By Ken Cohen
So the Bowl Championship Series (BCS) has matched LSU against Alabama for its so-called national championship game. No. 1 versus No. 2.
Where do you start in blasting the BCS for this match-up? How about with the whole premise of the BCS to pit the computer-generated two best teams in one, final decisive game. In what other sport high school, college or professional do we usually end up with the No. 1 and No. 2 teams playing against each other in a championship game? Rarely and thankfully so.
Our enchantment with sports lies in its unpredictability. We embrace underdogs and root for the little guy. By creating a championship game through sheer calculation and computation, the BCS eliminates all that we love about sports. There can be no Green Bay Packers winning the Super Bowl last year as a wild card or the St. Louis Cardinals doing the same in this fall’s World Series. There will never be a Villanova winning the NCAA men’s basketball title as the No. 8 seed or Butler playing in the final game. There won’t be the 1995 Houston Rockets winning the NBA Championship as the sixth seed or the 1999 New York Knicks playing in the Finals as the eighth seed. You get the point.
This has been the problem with the BCS since its inception. Somewhere, somehow, someone blindly assumed that a matchup between the alleged two best teams would be the ultimate way to decide a championship. Perhaps, theoretically, it sounds good. But practically, it’s senseless.
Sports are played on a much bigger field than the actual event it touches our heart, tugs our soul and tries our nerves. It’s a living expression of who we are flawed and fallible, persistent and proud. Championship games should be played out on a human level, not a computer screen. That means letting an undefeated TCU or Boise State have a chance to compete for the big one. Or even a team with two or three losses play its way in.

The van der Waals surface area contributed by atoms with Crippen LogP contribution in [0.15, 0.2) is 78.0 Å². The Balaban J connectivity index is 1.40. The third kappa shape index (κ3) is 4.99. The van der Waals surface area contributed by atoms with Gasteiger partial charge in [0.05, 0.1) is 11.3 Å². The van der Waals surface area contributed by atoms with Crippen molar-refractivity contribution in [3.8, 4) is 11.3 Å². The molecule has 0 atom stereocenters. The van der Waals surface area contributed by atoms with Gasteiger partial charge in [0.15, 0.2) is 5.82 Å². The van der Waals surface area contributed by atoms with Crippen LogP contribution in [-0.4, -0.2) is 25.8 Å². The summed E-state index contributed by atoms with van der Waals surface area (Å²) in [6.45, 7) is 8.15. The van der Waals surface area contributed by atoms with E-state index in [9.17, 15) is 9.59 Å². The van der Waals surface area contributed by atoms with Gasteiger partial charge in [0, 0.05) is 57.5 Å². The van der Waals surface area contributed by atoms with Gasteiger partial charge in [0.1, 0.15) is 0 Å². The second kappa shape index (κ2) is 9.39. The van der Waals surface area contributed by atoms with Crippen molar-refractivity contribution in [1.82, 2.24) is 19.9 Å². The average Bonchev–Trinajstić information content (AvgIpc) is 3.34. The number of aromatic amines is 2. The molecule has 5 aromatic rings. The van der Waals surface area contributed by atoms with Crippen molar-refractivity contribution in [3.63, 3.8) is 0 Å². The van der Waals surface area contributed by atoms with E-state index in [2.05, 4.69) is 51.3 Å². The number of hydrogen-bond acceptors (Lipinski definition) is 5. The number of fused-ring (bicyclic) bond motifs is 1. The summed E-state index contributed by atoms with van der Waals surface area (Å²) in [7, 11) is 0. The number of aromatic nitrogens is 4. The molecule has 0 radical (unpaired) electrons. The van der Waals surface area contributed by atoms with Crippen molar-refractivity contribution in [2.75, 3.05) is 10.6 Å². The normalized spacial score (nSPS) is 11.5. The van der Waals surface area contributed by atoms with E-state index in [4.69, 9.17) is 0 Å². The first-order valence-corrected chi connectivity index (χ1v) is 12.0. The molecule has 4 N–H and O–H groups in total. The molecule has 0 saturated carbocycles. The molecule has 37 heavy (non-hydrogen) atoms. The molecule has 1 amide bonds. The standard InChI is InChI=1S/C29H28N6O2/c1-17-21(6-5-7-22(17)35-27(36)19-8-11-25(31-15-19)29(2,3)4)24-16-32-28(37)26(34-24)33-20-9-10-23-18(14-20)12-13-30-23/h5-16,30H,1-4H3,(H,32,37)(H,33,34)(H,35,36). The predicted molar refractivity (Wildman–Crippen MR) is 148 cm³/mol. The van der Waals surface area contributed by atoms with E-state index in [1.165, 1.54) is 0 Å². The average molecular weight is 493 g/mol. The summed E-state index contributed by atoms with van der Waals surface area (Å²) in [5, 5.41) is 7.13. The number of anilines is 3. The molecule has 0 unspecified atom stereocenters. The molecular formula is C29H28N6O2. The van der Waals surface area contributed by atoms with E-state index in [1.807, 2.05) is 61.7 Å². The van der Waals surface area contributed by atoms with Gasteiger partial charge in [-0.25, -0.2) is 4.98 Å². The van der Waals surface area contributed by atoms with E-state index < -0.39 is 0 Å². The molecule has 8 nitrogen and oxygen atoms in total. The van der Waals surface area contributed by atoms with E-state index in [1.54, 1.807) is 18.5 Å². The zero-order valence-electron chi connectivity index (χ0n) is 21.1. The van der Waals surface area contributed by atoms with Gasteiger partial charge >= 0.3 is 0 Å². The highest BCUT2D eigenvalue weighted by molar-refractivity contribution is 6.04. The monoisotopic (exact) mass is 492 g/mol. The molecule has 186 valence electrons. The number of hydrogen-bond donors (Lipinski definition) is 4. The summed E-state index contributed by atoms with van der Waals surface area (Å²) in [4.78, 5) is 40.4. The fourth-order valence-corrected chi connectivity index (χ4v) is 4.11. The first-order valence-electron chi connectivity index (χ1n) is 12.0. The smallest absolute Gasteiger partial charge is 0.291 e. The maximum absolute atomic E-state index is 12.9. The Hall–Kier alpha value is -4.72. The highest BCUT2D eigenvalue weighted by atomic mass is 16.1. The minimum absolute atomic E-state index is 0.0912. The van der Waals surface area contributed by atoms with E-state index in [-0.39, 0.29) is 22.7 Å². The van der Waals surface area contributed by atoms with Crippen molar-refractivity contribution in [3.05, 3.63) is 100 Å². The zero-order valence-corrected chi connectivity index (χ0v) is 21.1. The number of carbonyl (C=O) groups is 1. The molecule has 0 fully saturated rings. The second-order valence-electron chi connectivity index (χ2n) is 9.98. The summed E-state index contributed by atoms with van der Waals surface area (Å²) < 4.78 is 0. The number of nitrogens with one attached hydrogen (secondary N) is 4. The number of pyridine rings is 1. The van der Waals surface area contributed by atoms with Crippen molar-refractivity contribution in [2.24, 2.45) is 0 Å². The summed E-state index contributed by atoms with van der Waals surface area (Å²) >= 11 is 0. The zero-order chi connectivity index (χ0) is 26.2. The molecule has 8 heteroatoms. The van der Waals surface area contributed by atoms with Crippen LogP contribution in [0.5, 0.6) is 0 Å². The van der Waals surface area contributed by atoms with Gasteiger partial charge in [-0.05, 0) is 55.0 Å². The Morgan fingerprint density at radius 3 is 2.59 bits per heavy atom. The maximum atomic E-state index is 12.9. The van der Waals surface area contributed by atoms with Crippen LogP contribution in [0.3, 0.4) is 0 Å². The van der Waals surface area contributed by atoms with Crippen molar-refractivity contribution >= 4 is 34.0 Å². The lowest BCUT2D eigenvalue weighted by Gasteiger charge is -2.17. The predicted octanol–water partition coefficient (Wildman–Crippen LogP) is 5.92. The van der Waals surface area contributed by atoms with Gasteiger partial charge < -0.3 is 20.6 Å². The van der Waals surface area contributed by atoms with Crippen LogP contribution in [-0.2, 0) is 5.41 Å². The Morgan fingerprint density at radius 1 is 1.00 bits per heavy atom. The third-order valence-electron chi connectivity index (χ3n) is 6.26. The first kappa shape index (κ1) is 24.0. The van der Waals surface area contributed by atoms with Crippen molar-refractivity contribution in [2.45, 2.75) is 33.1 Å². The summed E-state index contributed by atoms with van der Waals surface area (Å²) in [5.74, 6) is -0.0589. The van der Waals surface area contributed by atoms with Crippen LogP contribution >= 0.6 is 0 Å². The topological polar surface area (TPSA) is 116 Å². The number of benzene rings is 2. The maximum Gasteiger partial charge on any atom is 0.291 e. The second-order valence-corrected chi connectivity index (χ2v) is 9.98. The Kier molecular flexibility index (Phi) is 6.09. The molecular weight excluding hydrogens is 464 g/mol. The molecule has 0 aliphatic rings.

That said, here’s my question to the BCS regarding this year’s selection of Alabama what point differential in its loss to LSU would have been too high to be considered a good loss? A touchdown, 10 points? In reality, Alabama was selected to play because it only lost to LSU by 3 points in overtime. What was the threshold?
Because, if this idiotic system is to stay in place, it might be fair for teams to know how much they can lose by to a top team to remain in consideration. That’s how stupid this whole charade is that it’s coming down to how much you lose or win by.
Why any coach wouldn’t run up a score in this world is beyond me. You can be sure Oklahoma State only moved up in the last poll because it beat Oklahoma by 34 points in the Big 12 Championship. What would a 14-point victory have meant?
This is where we’re at in college football that margins of victories and defeats to whom and at what point in the system dictate who plays in the championship game. What a farce!
Ken Cohen is an editorial advisor to the Democrat. He brings 30 years of publishing experience, many covering sports and working for sports companies. His “Further Review” column will appear every Friday.